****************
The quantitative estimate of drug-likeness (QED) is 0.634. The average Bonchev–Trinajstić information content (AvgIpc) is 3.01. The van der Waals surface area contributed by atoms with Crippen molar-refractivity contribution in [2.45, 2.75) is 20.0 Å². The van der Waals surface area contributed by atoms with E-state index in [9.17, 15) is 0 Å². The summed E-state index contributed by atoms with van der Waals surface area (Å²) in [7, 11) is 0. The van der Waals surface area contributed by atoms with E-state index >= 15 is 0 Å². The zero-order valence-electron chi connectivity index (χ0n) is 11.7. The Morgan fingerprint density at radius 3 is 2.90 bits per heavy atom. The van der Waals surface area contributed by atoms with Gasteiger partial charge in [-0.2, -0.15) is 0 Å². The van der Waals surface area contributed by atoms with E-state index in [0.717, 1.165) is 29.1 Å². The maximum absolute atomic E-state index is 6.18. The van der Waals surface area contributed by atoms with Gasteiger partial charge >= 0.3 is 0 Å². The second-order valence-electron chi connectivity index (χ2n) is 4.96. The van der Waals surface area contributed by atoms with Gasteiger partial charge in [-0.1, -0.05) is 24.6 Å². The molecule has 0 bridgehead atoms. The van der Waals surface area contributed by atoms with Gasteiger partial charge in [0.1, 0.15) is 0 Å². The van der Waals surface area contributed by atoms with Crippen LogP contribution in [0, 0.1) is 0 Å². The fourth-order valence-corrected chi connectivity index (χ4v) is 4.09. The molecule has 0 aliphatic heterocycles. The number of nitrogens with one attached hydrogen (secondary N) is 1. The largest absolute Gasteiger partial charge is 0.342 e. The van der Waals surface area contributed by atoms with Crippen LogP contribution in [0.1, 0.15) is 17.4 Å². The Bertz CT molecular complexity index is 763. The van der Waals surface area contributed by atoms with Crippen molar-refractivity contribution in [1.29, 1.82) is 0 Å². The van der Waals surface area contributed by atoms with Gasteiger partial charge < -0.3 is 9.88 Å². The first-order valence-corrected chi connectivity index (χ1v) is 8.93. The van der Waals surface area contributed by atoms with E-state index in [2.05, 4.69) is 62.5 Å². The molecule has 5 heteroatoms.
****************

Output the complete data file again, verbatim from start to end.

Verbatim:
The quantitative estimate of drug-likeness (QED) is 0.634. The average Bonchev–Trinajstić information content (AvgIpc) is 3.01. The van der Waals surface area contributed by atoms with Crippen molar-refractivity contribution in [2.45, 2.75) is 20.0 Å². The van der Waals surface area contributed by atoms with E-state index in [9.17, 15) is 0 Å². The summed E-state index contributed by atoms with van der Waals surface area (Å²) in [7, 11) is 0. The van der Waals surface area contributed by atoms with E-state index >= 15 is 0 Å². The zero-order valence-electron chi connectivity index (χ0n) is 11.7. The Morgan fingerprint density at radius 3 is 2.90 bits per heavy atom. The van der Waals surface area contributed by atoms with Gasteiger partial charge in [-0.2, -0.15) is 0 Å². The van der Waals surface area contributed by atoms with E-state index in [0.717, 1.165) is 29.1 Å². The maximum absolute atomic E-state index is 6.18. The van der Waals surface area contributed by atoms with Gasteiger partial charge >= 0.3 is 0 Å². The second-order valence-electron chi connectivity index (χ2n) is 4.96. The van der Waals surface area contributed by atoms with Gasteiger partial charge in [-0.1, -0.05) is 24.6 Å². The molecule has 0 bridgehead atoms. The van der Waals surface area contributed by atoms with Gasteiger partial charge in [0.1, 0.15) is 0 Å². The van der Waals surface area contributed by atoms with Crippen LogP contribution in [0, 0.1) is 0 Å². The fourth-order valence-corrected chi connectivity index (χ4v) is 4.09. The molecule has 0 aliphatic heterocycles. The number of nitrogens with one attached hydrogen (secondary N) is 1. The largest absolute Gasteiger partial charge is 0.342 e. The van der Waals surface area contributed by atoms with Crippen LogP contribution in [0.1, 0.15) is 17.4 Å². The Bertz CT molecular complexity index is 763. The van der Waals surface area contributed by atoms with Crippen molar-refractivity contribution in [1.29, 1.82) is 0 Å². The van der Waals surface area contributed by atoms with Gasteiger partial charge < -0.3 is 9.88 Å². The first-order valence-corrected chi connectivity index (χ1v) is 8.93. The van der Waals surface area contributed by atoms with E-state index in [2.05, 4.69) is 62.5 Å². The molecule has 5 heteroatoms.